A couple operating a towing business sued the state of California and a California Highway Patrol (CHP) officer, claiming that the officer wrongfully omitted material facts from an affidavit used to obtain a search warrant for their business. During the search, firearms that one of the owners was not permitted to possess because of an earlier felony conviction were found, which led to his prosecution, which was later dismissed after the evidence obtained in the search was suppressed.

     In their lawsuit in state court, the Plaintiffs claimed, on appeal, that the trial court erroneously declined to take "judicial notice" of the federal court's suppression of the evidence from the search, and in granting summary judgment on their claims.

     An intermediate California appeals court upheld summary judgment for the defendants.

     The CHP officer received a complaint that an impounded truck had allegedly been sold by the towing business without the owner's prior approval or knowledge. The officer conducted an investigation, and prepared a search warrant affidavit for the business.

     The affidavit allegedly failed to mention that an individual who had allegedly purchased the truck in question had recanted his earlier statement about what he paid for the truck, or that he and one of the business owners had filed citizen complaints against the officer. A number of other disputed facts about the condition of the truck were also allegedly not mentioned in the affidavit, which did cause the search warrant to be issued. The CHP officer did not participate in the search, but acted as the evidence officer for the materials retrieved during the search.

     The California appeals court agreed with the plaintiffs that it would have been proper for the trial court to take judicial notice of the federal trial court's suppression order "at least to prove the truth of the fact" that such an order was issued, but disagreed with the plaintiffs' attempt to use that order as "evidence of the facts found and recited" by the federal judge in the order, which facts led him to conclude that the search violated the Fourth Amendment.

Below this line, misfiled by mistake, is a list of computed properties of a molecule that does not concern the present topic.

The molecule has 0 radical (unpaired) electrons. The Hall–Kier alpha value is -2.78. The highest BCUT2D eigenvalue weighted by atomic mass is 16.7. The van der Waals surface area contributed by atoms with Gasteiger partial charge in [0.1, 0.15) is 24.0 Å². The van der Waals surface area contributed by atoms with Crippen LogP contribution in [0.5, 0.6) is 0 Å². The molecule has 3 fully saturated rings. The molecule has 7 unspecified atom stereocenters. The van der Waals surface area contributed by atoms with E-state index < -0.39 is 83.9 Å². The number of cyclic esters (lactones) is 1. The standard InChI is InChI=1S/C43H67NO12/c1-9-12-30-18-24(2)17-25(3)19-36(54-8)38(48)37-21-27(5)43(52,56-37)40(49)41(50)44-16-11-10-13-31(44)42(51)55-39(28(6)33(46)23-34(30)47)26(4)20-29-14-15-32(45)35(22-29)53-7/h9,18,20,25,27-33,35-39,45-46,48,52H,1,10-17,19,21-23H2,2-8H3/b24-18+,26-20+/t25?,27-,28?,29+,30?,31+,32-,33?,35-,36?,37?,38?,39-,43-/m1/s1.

The appeals court found that "collateral estoppel" mandating that the facts in the federal court order be taken as true, and therefore should be used to deny summary judgment to the defendants was not appropriate in this case. The issue in the prior federal criminal proceeding, whether the evidence should be suppressed because of deliberate and material omissions in the affidavit for the warrant, the court found, was not identical to the immediate issue, which was whether the CHP officer was entitled to qualified immunity because his conduct was objectively reasonable.

     Additionally neither the CHP officer nor the State of California were parties to the federal court proceeding, which was brought on behalf of the U.S. government. Accordingly, collateral estoppel did not apply, as they did not have a "full and fair opportunity" to contest the facts found by the federal judge.

     Kilroy v. State of California, No. C044877, 2004 Cal. App. Lexis 839 (Cal. 3d App. Dist 2004).

     » Click here to read the text of the opinion on the Internet. [PDF]

     •Return to the Contents menu.

Police officers who allegedly continued to search apartment even after they had verified that the parties sought were not there were not entitled to qualified immunity, as their claimed actions, if true, would violate the Fourth Amendment.

      Two women in Utah sued the county sheriff's department and a number of its officers, claiming a violation of their Fourth Amendment rights during the execution of a search warrant on their apartment. A federal appeals court has upheld the trial court's denial of the defendant officers' motion for summary judgment on the basis of qualified immunity.

     The plaintiffs' version of the facts are that the officers obtained a search warrant for an apartment based on allegations relating entirely to two men who resided there until early March of 1999. Unknown to the officers, on April 4, 1999, the plaintiffs leased the apartment, and began moving in on the following day.

     While they were moving in, the officers allegedly "charged into the residence with guns drawn" and demanded that everyone present get on the floor. During the search, four occupants were identified, none of whom were the two suspects. Additionally, there was a moving van in front of the apartment, and the plaintiffs had unloaded only a few boxes into the otherwise empty apartment.

     The officers were allegedly furnished with the information that the plaintiffs had signed the lease as of April 4th, and were moving in. Despite this, the plaintiffs claimed, the officers continued to detain them and search the residence.

     Given the validity of the warrant, the appeals court noted, the officers permissibly entered the apartment. But the purpose of the search was to examine the residence, the belongings, and the persons of the two suspects. Because they no longer lived there, searching the apartment, the court commented, "did not fulfill the purpose of the warrant."

     While the officers were entitled to some latitude for honest mistakes, the search would have become clearly unconstitutional if it continued after they realized, or reasonably should have realized that the people named in the warrant as the occupants of the apartments no longer resided there.